Tile and stone lippage: Part 2

By Donato Pompo, CTC, CSI, CDT, MBA

– TileLetter, March 2016, page 46

Tile lippage is the vertical displacement between two adjacent tiles of a ceramic, glass, or stone tile installation. Excessive lippage can lead to a number of problems: the edge of the tile with excessive lippage can have a propensity to chip; furniture and appliances can get caught on edges and not slide easily across the floor; and most important today is that excessive tile lippage can be a safety hazard particularly to the elderly with our aging population. Read article here.

2 thoughts on “Tile and stone lippage: Part 2

  1. hazel holifield says:

    I have read both your articles on lippage and I thank you for them.
    As a owner of a newly built home, I believe my tile job is appalling and far from industry standards. We moved in our house in November 2018.
    Can you recommend a course of action for me?
    I appreciate any help you can give, this is a very distressing situation.
    Thanks for your time.

    • Donato Pompo says:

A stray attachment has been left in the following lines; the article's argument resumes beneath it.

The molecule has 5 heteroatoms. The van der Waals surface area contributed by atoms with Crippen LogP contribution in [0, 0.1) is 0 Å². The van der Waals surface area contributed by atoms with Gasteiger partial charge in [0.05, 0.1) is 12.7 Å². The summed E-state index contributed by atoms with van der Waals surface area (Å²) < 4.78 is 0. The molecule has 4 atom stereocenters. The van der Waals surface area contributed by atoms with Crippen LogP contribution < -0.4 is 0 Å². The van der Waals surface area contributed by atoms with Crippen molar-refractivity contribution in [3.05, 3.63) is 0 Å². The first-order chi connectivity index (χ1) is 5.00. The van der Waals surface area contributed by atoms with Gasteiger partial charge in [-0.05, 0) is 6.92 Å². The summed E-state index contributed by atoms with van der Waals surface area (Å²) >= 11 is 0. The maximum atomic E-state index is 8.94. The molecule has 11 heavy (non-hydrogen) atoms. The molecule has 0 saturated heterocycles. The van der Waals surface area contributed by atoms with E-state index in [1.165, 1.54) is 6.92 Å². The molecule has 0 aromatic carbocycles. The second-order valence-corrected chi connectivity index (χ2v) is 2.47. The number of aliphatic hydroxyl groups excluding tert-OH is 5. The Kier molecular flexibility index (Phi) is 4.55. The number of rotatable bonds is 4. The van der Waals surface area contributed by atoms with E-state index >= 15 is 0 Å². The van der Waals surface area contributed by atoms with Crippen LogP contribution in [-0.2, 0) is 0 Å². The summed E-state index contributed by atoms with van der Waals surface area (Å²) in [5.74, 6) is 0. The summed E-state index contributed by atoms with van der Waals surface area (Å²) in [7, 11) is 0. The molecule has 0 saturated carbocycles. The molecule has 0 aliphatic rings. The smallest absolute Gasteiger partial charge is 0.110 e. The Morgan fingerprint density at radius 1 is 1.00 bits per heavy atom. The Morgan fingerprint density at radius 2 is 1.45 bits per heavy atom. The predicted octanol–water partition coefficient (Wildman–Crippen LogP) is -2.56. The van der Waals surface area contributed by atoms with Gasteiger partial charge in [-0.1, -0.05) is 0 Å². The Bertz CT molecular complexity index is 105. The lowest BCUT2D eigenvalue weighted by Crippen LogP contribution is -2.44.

It depends on the laws in your state and whether it is practical or not to pursue litigation. If you think it might be practical to pursue litigation then contact an attorney who specializes in Construction Defect litigation to see what they think. It is never cheap. If it is worthwhile then the attorney can retain our services to perform the forensic investigation to identify any defects and determine how best to remediate those defects.

      Of course, you can also retain us directly if you don’t think it will go to litigation, but again depending on whether it is practical to do so.

      It may or may not be practical to hire an expert of our caliber depending on your situation. As experts, we do charge for all of our time spent on the project. Of course, if you don’t understand what caused the problem, you won’t be in a position to know how to repair the problem and prevent it from reoccurring. Also it is a lot cheaper to prevent problems than to have to fix the problem.

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